It was tough, although not entirely unexpected, to hear the news that in all likelihood we won’t be seeing Dougie Hamilton return to the ice this year. Yes, there are just seven games left, but there’s always that hope that a player can at least get back for a game or two to end their year on the ice instead of off of it.

But that is the nature of the beast.

The loss of Dougie has been enormous this year and it’s impacted so many aspects of the game. I talked about this a couple of weeks ago in a 10 Takeaways, when I had the chance to speak one-on-one with Travis Green.

I’m bringing back his thoughts because I think they really summarize what a loss like his has had in so many different aspects of the team's overall game.

“He knows pressure situations. Everyone knows about his shot, but you know, it does affect a big chunk of our team whenever you lose a top guy on the back end, it’s going to leave a mark. It’s left a mark on our forwards, being able to have a guy like that that can get pucks delivered into the net. Everyone wants forwards to score, get to the net. There’s a real art to getting the puck into the net, getting the puck on your stick and off your stick and Dougie is one of the best in the league at that.

“That’s one area that I’ve seen, you watch young defensemen when they get into the league, they have a hard time getting pucks to the net,” Green continued. “It’s just that they’re not used to the speed of the players coming out and the willingness of opponents to block a shot is extremely high in the NHL and those are all just the things that you learn as you’re longer in the league. That part of the game we’ve missed, his ability to create offense just by joining the play, I think we’ve missed a lot this year.”


After last night's game against the Pittsburgh Penguins Luke Hughes has claimed sole possession of second place in rookie scoring... behind Chicago's phemon Connor Bedard. Luke is on a run of four straight games with a point (1g-3a) as he works his way up the rookie scoring board. The 20-year-old is up to 42 points this season (9g-33a), one point ahead of another rookie defenseman, Brock Faber in Minnesota.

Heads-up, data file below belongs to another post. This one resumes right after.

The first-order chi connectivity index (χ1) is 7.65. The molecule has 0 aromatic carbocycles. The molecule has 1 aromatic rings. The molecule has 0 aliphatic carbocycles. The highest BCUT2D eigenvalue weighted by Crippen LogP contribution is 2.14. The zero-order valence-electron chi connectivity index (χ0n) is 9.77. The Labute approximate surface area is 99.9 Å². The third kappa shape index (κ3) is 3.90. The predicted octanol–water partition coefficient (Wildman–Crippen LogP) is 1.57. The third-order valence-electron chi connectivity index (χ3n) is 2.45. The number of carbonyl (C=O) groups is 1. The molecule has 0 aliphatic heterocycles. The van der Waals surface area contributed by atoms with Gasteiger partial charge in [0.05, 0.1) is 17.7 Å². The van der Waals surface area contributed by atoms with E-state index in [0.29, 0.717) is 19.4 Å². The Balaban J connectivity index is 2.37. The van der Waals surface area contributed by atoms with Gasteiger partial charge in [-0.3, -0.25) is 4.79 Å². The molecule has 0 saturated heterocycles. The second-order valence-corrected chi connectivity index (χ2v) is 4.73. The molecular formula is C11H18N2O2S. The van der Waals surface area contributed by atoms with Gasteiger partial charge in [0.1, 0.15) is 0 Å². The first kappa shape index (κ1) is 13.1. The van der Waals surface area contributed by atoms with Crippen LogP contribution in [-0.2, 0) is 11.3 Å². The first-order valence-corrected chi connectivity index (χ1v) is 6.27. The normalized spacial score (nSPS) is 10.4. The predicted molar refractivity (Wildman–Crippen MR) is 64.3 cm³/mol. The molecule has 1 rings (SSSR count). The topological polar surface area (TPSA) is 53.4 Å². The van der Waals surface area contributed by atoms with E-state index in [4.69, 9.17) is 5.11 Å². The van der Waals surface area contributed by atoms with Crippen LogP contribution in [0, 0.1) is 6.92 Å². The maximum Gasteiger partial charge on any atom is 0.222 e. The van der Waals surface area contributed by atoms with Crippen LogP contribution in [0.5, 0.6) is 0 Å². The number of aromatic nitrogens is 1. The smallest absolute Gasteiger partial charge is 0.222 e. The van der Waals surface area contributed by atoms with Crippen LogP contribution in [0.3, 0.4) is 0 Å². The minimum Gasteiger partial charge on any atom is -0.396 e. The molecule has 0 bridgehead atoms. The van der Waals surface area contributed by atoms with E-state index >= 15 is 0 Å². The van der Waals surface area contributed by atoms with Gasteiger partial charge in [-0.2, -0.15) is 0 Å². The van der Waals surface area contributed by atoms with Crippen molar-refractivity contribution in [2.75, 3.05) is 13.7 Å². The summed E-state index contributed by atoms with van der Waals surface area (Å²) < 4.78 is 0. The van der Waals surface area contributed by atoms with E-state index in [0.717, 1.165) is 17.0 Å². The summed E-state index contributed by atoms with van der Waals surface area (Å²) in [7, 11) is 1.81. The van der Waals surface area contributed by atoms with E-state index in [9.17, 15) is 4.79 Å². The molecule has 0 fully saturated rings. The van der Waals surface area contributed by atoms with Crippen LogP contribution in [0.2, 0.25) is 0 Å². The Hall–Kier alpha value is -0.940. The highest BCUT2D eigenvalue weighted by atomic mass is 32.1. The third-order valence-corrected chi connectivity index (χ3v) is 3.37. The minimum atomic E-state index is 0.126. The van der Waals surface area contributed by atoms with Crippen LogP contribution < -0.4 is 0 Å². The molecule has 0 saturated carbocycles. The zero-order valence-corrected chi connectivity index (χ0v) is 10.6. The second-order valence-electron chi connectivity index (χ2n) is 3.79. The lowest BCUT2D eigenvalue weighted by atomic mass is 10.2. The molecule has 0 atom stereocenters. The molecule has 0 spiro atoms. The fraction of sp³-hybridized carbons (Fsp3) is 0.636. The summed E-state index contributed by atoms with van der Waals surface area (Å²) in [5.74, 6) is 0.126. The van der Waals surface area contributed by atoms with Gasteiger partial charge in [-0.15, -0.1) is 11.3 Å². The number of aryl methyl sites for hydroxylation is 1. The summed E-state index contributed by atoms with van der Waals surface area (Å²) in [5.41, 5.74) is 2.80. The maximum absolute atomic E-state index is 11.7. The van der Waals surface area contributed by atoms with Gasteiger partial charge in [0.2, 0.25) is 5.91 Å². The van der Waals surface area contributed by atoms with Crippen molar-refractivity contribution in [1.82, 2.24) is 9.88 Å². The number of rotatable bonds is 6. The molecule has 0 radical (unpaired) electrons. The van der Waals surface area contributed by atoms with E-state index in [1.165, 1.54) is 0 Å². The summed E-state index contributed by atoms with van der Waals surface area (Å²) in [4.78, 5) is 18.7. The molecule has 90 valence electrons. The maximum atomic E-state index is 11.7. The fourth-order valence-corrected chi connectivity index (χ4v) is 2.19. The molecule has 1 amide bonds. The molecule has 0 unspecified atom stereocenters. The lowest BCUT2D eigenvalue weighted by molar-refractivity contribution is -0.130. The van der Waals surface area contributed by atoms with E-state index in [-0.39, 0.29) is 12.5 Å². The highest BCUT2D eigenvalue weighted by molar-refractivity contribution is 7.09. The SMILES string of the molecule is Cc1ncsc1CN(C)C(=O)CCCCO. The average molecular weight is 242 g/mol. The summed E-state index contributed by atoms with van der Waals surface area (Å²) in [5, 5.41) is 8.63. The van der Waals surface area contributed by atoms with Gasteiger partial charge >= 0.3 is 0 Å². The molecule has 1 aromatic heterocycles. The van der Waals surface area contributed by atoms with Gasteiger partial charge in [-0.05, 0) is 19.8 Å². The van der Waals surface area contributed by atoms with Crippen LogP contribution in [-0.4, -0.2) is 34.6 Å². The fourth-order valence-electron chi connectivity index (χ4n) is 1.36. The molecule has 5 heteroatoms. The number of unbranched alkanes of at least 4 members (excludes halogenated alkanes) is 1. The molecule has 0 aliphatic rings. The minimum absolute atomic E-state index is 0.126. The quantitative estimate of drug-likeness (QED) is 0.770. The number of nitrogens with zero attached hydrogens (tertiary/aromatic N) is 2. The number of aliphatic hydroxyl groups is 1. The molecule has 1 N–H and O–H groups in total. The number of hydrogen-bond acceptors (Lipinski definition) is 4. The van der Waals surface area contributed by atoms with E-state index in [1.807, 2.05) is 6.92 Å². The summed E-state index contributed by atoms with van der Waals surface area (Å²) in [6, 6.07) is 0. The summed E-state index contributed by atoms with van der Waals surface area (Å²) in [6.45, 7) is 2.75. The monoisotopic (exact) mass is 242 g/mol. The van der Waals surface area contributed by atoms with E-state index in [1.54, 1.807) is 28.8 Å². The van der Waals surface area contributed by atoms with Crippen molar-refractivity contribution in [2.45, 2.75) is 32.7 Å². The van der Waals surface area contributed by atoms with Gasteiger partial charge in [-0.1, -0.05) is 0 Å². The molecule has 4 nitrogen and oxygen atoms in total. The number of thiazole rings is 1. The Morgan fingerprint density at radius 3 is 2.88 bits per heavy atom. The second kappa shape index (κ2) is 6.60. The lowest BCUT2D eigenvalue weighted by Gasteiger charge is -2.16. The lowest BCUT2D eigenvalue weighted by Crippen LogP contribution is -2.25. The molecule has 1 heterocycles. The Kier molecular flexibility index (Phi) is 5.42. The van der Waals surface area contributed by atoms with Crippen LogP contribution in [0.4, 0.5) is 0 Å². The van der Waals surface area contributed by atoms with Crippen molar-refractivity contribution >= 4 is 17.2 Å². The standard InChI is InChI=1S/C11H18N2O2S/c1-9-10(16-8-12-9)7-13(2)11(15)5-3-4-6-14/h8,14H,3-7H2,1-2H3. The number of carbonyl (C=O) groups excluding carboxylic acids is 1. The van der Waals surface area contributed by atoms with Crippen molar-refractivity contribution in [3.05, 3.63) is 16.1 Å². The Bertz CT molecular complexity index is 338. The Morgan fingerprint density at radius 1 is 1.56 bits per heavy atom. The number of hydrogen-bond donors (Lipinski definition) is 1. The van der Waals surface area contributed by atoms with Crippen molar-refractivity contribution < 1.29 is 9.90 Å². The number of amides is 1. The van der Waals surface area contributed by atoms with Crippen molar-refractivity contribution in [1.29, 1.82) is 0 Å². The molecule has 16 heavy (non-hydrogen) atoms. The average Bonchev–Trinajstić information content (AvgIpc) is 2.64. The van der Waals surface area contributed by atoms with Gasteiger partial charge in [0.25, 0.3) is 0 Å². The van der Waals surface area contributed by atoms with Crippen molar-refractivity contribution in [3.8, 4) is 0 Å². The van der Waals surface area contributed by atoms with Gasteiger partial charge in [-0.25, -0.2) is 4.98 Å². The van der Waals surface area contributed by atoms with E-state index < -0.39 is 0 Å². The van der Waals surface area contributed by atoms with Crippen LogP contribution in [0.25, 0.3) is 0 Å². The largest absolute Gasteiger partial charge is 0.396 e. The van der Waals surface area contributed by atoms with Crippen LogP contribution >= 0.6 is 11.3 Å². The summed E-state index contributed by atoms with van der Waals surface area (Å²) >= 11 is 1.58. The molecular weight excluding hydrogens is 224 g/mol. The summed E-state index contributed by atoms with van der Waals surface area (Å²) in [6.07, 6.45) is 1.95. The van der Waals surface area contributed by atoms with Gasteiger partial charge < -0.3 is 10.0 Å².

That's where the race will be as the regular season winds down, with Arizona's Logan Cooley (39pts) and Minnesota's Marco Rossi (37 pts) making their own push. But when it comes down to the wire, that second place spot looks like it’s going to go to either Hughes or Faber and Luke doesn’t appear to be slowing down.

NJD@TOR: Hughes scores goal against Joseph Woll


I loved what Nick DeSimone had to say about playing with Luke and he pointed to that goal above as an example of what type of job a defensive partner for Luke has.

"He’s a special player," DeSimone said, "Just try to know what he’s good at and try to enhance that as much as possible. Give him the puck with speed and kind of let him take it from there. He’s just so good when he’s got time and speed with the puck. Just try to maybe take the first check, the first forchecker and get it to look. Give him his space and time to make plays, Toronto goal, for example, he got it in space and created a goal out of it… he’s pretty good at that!”


Did you see this absolute rocket from Devils defensive prospect Ethan Edwards? It was a massive goal for Michigan to tie the game against MSU and eventually book their ticket to their third consecutive Frozen Four appearance. Just an absolute bullet.